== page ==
While we haven't seen any lawsuits brought by a Linux company or organisation against any project allegedly breaking the trademark law, many distributions do enforce their trademarks by sending letters similar to the one quoted above. Red Hat is the most famous example of this; some readers will remember that they used to threaten online CD shops with lawsuits unless they stopped calling their freely downloadable Red Hat Linux CDs as "Red Hat Linux" (although it was fine to sell these CDs under a different name). Other big or small Linux companies, such as Novell or Mandriva, are likely to crack down on any trademark abuse, while some non-profit community projects, such as Debian GNU/Linux, are also known to enforce their trademarks. And Slackware's Patrick Volkerding has sent out quite a few emails of his own; as an example he asked the developer of Slax (formerly Slackware Live) to change its name, but even those who use a variation of the word "slack" in their product name could expect an email from "da man" sooner or later.
* * * * *
Interestingly, the trademark laws can sometimes bite the big distributions themselves. Last Sunday, a heated debate hit the Ubuntu mailing list and the Launchpad bug reporting facility. Apparently, Mozilla Foundation has updated their trademark policy, requiring every user to explicitly accept the licence agreement before using their products. This was seen as a usability drawback by Ubuntu's Mark Shuttleworth and many of the project's developers. Phoronix has published a good summary of the events under the title Battle Brews Over Firefox In Ubuntu 8.10, with a full quote from the Ubuntu founder and other links that discuss the situation.
This brings memories of a similar debate that took place on the debian-devel mailing list not long ago. With Mozilla Corporation imposing guidelines and licenses increasingly incompatible with Debian's own policies, the distribution came up with a typically open-source solution. Since all Mozilla products are provided in the form of freely available source code, one can simply compile the code, rename the resulting binary - and voilà, a new product is born. Since October 2006, Debian no longer includes Firefox, Thunderbird or SeaMonkey in their distribution, but instead ships Iceweasel (a Debian edition of Firefox), Icedove (Thunderbird) and Iceape (SeaMonkey). While most Debian derivatives accepted this situation and switched to Iceweasel, Ubuntu had, at the time, struck a deal with Mozilla that was acceptable to both parties, thus continuing to provide Firefox in Ubuntu under its proper name. This, however, might now change. As a matter of fact, the Ubuntu development repositories now contain a package called abrowser, an unbranded edition of Firefox.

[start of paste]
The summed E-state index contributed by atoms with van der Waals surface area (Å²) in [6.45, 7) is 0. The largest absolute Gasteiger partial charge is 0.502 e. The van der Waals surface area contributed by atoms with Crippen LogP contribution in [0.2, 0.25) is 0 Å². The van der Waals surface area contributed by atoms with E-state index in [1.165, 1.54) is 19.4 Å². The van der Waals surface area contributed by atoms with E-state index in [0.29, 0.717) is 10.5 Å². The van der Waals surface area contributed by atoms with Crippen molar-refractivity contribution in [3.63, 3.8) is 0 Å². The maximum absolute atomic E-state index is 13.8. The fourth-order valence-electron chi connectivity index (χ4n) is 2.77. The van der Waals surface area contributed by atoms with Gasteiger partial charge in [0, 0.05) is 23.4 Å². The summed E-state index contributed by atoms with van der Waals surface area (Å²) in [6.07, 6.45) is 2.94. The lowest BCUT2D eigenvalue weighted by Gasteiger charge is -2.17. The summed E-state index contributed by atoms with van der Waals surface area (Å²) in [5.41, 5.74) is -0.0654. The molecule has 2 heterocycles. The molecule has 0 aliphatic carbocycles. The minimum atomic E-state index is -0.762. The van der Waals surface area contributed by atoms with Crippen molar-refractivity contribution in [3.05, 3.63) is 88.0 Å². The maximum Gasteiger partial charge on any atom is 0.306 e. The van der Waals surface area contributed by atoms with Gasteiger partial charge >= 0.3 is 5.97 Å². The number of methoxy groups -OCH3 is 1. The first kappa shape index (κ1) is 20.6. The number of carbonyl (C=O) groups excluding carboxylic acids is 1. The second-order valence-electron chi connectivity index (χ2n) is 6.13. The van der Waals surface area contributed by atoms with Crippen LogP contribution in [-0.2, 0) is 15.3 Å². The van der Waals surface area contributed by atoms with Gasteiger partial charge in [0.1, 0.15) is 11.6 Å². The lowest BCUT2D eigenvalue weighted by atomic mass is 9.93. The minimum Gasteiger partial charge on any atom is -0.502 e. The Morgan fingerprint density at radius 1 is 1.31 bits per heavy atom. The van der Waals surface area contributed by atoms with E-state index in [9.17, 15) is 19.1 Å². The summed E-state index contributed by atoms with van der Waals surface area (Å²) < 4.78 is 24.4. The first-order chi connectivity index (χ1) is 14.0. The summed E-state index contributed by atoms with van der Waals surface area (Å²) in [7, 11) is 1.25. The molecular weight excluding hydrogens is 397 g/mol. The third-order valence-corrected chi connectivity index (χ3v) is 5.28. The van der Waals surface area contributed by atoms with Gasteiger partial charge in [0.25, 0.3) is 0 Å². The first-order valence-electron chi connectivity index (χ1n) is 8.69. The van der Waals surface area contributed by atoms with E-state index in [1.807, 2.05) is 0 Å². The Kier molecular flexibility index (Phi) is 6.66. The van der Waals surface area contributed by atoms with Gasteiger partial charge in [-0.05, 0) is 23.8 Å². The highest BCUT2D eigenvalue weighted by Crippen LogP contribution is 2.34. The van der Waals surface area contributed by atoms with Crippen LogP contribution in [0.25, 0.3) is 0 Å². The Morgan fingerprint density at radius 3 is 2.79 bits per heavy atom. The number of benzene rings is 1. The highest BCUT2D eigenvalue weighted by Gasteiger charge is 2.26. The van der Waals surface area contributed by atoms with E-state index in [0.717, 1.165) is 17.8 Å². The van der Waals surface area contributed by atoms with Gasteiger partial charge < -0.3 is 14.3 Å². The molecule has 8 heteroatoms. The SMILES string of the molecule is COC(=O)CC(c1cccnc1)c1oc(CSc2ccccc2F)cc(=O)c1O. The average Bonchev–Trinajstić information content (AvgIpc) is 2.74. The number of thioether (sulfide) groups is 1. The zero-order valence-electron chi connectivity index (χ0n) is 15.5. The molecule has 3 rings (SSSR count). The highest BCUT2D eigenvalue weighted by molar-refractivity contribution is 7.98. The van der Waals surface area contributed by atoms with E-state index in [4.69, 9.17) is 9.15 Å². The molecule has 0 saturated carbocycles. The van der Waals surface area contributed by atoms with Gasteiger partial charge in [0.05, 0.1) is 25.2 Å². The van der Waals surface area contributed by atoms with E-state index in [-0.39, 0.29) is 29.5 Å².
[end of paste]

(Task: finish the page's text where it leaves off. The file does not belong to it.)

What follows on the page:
It will be interesting to see how other distributions handle this tricky issue. Luckily, it seems that the open source world provides a greater number of acceptable solutions to these types of controversies than any closed-source or proprietary software product ever could.
Ubuntu "Jaunty Jackalope", Ubuntu for Eee PC, openSUSE and KDE, Fedora updates, Red Hat security controversy
Lots of Ubuntu-related news this week. First, the announcement presenting Jaunty Jackalope, the new version of Ubuntu which will (most likely) arrive in April 2009 and which will carry the version number 9.04: "As we approach the launch of Ubuntu 8.10, it's time to create space for future plans, and so I'm writing to introduce you to The Jaunty Jackalope. Jaunty, the code name for what will most likely become Ubuntu 9.04, will be the focus of our efforts from November through to April next year. ... There are some specific goals that we need to meet in Jaunty. One of them is boot time. We want Ubuntu to boot as fast as possible - both in the standard case, and especially when it is being tailored to a specific device. The Jackalope is known for being so fast that it's extremely hard to catch, and breeds only when lightning flashes. Let's see if we can make booting or resuming Ubuntu blindingly quick. Another goal is the blurring of web services and desktop applications."
Announcing the code name and outlining the basic goals for the post-Intrepid release was not the only communication from the Ubuntu founder. Another, potentially more far-reaching, was this lengthy post on his weblog entitled Design, user experience and development at Canonical. In it, Shuttleworth revealed that Canonical had hired developers to work on bridging the differences in user interface design across applications - in order to bring a more consistent user experience to the Ubuntu desktop: "Increasingly, Canonical is in a position to drive real change in the software that is part of Ubuntu. If we just showed up with pictures and prototypes and asked people to shape their projects differently, I can't imagine that being well received! So we are also hiring a team who will work on X, OpenGL, GTK+, Qt, GNOME and KDE, with a view to doing some of the heavy lifting required to turn those desktop experience ideas into reality. Those teams will publish their Bzr branches in Launchpad and of course submit their work upstream, and participate in upstream sprints and events. Some of the folks we have hired into those positions are familiar contributors in the FLOSS world, others will be developers with relevant technical expertise from other industries."